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Title: Modelling of trapped hole polarons in oxides
Author: Wolf, M. J.
Awarding Body: University College London (University of London)
Current Institution: University College London (University of London)
Date of Award: 2013
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This thesis presents Density Functional Theory (DFT) modelling results for the V- centre in MgO, and self-trapped holes in the bulk and at the surface of monoclinic (m-)ZrO2. These systems exhibit polaronic self-trapping of a hole, a situation with which conventional DFT struggles due to the self-interaction error (SIE). The V- centre in MgO comprises a hole polaron trapped at a Mg vacancy, and has been the subject of many experimental and theoretical studies. Hybrid DFT was applied within an embedded cluster scheme to investigate how the optical and paramagnetic properties of the centre are affected by the proportion of Hartree-Fock exchange present in the functional, and also to elucidate the nature of the transitions involved in the optical spectrum, which were found to be more complicated than previously thought. Semi-local DFT under periodic boundary conditions, augmented with the cancellation of non-linearity (CON) method to correct for the SIE, was used to determine whether holes self-trap in the bulk of m-ZrO2. Self-trapped holes were found to be stable on the sub-lattice of 3-coordinated (3-C) oxygens, with a trapping energy of 0.13 eV. These hole polarons are highly mobile, but di_use primarily in 2-C planes. Having identified the (-111), (111) and (001) as the three most prevalent facets of a model nanoparticle, the same method as described in the previous paragraph was applied to these surfaces. It was found that self-trapped holes are stable at all under-coordinated oxygen sites, but that they trap particularly strongly at 2-coordinated sites on the (-111) terrace, with a trapping energy of 1.18 eV, while still being relatively mobile. Two model monolayer steps were then constructed by intersecting the (-111) and (111) terraces, and found that trapping was less favourable near the step, in contrast with simpler oxides such as MgO and CaO.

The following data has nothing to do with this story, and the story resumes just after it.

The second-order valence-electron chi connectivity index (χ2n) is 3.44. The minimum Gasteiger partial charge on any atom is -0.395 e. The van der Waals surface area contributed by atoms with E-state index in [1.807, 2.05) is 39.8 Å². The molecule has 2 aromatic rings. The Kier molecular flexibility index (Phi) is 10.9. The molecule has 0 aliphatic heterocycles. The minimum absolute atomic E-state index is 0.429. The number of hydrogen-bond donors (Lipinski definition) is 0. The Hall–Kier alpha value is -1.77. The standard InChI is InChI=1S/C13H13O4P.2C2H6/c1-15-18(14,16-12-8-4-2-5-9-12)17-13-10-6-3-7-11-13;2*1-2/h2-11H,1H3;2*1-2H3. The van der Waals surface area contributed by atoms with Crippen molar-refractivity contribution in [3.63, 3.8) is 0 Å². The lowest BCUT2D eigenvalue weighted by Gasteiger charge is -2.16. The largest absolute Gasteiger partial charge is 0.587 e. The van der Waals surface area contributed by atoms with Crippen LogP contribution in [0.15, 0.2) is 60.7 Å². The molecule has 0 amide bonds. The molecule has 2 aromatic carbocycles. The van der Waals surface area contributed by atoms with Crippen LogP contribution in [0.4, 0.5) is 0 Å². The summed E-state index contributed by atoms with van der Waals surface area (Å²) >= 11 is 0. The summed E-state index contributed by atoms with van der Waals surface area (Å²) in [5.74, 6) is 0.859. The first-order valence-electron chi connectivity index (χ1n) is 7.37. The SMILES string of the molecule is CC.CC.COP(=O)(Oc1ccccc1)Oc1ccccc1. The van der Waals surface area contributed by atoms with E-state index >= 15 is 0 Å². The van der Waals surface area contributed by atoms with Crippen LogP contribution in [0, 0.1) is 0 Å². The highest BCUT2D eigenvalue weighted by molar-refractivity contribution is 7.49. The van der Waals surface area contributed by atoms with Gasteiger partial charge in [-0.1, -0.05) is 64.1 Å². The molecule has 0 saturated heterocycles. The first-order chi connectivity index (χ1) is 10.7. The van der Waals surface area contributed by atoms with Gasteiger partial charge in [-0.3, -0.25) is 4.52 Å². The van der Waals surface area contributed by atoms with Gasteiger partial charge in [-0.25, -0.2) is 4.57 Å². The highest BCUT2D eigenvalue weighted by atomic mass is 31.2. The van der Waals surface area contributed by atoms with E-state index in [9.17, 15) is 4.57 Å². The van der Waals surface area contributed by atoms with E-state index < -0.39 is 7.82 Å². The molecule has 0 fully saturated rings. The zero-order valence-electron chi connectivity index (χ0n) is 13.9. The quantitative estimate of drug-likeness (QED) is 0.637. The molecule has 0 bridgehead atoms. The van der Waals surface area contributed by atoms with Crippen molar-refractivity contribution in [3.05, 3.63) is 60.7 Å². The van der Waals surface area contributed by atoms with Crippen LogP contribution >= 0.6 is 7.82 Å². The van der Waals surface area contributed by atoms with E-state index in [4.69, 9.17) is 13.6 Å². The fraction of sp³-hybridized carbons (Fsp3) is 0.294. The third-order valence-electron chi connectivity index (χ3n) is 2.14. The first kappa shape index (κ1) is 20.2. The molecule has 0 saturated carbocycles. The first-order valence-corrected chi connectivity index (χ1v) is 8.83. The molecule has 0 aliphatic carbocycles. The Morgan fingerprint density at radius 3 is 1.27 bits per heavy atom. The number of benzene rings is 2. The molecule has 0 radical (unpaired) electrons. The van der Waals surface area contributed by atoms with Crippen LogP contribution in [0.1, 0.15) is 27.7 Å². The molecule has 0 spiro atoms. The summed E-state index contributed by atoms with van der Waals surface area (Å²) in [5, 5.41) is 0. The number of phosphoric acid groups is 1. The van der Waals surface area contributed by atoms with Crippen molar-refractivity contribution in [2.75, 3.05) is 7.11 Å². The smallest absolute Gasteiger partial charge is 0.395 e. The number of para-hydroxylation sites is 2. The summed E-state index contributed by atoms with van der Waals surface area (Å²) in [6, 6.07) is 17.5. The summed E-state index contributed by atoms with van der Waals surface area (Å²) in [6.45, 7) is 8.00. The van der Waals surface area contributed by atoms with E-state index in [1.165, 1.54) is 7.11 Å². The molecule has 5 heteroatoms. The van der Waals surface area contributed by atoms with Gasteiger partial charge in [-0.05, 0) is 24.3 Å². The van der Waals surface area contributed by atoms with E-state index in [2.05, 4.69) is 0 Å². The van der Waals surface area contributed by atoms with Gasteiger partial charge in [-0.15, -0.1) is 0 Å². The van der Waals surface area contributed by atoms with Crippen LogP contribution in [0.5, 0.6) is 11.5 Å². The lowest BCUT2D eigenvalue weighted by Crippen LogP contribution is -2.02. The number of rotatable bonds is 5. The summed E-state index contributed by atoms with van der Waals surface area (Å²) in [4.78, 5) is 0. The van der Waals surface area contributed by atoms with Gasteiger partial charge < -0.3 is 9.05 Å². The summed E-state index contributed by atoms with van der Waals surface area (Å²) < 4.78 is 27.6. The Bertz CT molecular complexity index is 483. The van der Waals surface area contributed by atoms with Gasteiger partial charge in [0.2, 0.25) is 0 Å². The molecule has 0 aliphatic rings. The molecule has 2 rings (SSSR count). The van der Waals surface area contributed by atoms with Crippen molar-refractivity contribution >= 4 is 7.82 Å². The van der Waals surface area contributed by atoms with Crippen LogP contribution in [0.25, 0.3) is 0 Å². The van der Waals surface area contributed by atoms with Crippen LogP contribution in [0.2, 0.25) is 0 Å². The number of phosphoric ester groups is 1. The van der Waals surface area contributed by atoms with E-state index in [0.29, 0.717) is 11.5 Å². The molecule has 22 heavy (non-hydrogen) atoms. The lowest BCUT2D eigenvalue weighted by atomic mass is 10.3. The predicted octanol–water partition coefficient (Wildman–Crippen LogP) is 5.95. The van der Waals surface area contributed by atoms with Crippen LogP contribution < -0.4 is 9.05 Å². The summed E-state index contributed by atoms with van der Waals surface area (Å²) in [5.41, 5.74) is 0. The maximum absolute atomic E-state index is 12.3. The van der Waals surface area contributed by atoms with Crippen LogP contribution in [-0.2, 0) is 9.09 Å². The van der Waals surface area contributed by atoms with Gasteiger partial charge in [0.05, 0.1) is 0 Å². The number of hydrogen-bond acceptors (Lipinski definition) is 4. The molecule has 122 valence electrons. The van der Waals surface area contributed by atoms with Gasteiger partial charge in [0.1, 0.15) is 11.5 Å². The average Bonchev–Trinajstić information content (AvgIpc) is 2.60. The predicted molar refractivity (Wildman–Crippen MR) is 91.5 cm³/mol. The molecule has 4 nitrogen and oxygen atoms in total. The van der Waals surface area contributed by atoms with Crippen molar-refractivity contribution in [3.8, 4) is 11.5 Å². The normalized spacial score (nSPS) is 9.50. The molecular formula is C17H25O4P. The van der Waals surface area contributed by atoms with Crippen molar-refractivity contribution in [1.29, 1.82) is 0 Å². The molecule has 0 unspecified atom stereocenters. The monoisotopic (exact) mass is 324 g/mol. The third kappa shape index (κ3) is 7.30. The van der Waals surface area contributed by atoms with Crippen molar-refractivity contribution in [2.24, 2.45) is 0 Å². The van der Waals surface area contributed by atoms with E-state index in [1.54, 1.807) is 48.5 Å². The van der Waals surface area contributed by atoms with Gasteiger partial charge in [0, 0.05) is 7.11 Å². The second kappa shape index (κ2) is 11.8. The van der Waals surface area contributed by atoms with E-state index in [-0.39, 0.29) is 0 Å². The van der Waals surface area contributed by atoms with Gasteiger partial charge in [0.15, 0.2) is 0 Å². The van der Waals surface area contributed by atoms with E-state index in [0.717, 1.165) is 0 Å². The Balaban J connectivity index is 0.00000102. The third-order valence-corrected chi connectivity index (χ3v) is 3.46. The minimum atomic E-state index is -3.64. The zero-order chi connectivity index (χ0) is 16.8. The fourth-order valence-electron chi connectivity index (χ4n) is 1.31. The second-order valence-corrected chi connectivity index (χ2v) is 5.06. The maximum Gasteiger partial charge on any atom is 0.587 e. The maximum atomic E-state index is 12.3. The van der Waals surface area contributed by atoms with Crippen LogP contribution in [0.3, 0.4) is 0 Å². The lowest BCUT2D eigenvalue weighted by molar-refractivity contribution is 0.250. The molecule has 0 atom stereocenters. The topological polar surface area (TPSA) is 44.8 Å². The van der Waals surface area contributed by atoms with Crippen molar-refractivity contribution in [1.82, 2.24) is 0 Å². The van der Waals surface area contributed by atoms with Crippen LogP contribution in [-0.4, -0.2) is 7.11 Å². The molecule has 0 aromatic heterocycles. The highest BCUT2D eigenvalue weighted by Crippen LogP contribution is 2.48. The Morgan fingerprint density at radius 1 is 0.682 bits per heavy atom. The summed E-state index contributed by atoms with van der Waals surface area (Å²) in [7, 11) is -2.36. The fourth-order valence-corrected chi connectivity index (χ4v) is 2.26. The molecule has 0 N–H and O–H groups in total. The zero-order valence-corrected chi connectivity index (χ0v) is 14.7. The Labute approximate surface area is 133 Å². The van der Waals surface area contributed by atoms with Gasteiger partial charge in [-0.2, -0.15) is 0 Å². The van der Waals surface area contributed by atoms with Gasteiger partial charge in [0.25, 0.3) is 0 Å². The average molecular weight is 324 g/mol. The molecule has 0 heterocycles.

Supervisor: Not available Sponsor: Not available
Qualification Name: Thesis (Ph.D.) Qualification Level: Doctoral
EThOS ID:  DOI: Not available